Integrating Convolutional Neural Networks and Multi-task Dictionary Learning for Cognitive Decline Prediction with Longitudinal Images

Qunxi Dong*, Jie Zhang*, Qingyang Li, Junwen Wang, Natasha Leporé, Paul M. Thompson, Richard J. Caselli, Jieping Ye, Yalin Wang (*Equal Contributions)


Disease progression prediction based on neuroimaging biomarkers is vital in Alzheimer’s disease (AD) research. Convolutional neural networks (CNN) have been proved to be powerful for various computer vision research by refining reliable and high-level feature maps from image patches. However, a key challenge in applying CNN to neuroimaging research is the limited labeled samples with high dimensional features. Another challenge regards how to improve the prediction accuracy by joint analysis of multiple data sources (i.e., multiple time points or multiple biomarkers). To address these two challenges, we propose a novel multi-task learning framework based on CNN. First, we pre-trained CNN on the ImageNet dataset and transferred the knowledge from the pre-trained model to neuroimaging representation. We used this deep model as feature extractor to generate high-level feature maps of different tasks. Then a novel unsupervised learning method, termed Multi-task Stochastic Coordinate Coding (MSCC), was proposed for learning sparse features of multi-task feature maps by using shared and individual dictionaries. Finally, Lasso regression was performed on these multi-task sparse features to predict AD progression measured by the Mini Mental State Examination (MMSE) and the Alzheimer’s Disease Assessment Scale cognitive subscale (ADAS-Cog). We applied this novel CNN-MSCC system on the Alzheimer’s disease Neuroimaging Initiative (ADNI) dataset to predict future MMSE/ADAS-Cog scales. We also compared the prediction performances with seven other similar methods and found that our method achieved superior results. Our work may add new insights into data augmentation and multi-task deep model research and facilitate the adoption of deep models in neuroimaging research.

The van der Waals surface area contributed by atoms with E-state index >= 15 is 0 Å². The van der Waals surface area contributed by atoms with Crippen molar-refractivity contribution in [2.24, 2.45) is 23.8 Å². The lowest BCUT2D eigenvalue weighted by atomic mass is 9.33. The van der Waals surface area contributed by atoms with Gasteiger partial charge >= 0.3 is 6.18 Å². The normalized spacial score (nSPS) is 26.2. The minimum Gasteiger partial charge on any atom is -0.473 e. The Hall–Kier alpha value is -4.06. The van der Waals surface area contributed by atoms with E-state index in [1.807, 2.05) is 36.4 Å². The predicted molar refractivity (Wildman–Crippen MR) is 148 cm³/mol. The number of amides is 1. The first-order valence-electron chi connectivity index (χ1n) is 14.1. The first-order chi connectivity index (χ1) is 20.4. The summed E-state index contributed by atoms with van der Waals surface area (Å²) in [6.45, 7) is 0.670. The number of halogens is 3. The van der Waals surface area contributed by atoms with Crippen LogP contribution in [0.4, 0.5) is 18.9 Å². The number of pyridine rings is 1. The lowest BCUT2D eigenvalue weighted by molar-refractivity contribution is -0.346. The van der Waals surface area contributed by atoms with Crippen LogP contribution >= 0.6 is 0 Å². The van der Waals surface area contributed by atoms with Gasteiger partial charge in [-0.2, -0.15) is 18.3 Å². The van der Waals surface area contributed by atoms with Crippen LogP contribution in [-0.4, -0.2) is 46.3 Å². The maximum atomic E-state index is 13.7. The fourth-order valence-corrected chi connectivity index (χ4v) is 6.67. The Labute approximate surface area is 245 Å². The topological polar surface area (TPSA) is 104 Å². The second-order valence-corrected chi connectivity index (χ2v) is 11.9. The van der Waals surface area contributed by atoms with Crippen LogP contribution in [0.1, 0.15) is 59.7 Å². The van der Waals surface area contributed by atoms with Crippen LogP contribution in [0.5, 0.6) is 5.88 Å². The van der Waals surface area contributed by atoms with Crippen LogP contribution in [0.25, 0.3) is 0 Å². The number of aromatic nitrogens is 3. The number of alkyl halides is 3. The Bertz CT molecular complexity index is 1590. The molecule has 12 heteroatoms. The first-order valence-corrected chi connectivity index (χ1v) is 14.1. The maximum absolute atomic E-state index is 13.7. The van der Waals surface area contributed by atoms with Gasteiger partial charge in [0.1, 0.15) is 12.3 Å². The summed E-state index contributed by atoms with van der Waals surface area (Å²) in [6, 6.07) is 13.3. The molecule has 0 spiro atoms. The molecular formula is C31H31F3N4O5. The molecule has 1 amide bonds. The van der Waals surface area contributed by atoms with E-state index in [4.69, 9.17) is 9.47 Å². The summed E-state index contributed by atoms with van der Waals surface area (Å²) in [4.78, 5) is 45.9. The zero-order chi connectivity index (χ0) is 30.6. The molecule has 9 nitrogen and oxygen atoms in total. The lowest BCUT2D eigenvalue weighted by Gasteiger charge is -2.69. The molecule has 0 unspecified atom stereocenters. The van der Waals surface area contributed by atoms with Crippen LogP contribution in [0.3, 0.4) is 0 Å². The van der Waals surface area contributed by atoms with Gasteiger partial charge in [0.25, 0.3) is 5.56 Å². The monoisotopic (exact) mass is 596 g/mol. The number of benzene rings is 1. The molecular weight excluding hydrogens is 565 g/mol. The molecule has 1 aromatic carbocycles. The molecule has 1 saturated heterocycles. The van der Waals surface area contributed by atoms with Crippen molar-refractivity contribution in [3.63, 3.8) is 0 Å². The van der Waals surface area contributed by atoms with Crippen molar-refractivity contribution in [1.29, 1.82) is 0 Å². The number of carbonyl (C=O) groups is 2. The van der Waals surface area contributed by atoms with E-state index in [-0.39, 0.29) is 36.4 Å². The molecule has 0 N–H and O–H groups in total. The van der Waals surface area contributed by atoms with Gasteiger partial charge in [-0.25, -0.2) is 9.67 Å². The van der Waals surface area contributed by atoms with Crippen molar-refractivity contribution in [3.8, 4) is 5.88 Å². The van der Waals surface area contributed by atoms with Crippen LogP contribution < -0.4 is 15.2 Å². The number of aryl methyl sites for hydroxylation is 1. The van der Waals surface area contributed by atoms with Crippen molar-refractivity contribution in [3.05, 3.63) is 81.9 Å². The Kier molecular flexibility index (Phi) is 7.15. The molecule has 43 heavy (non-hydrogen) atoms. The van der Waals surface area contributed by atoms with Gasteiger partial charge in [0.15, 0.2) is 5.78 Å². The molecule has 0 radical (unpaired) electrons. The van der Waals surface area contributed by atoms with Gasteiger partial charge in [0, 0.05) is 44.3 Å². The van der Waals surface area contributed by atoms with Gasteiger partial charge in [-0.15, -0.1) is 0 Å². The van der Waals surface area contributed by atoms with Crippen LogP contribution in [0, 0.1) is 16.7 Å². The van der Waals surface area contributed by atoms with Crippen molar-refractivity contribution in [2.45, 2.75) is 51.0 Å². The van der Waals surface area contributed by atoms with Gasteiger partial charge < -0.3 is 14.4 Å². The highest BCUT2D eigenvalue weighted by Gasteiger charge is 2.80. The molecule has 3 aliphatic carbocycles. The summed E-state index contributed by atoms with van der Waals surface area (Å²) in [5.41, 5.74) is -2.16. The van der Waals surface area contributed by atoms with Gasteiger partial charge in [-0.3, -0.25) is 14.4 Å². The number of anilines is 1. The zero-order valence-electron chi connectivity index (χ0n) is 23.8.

Figures (click on each for a larger version):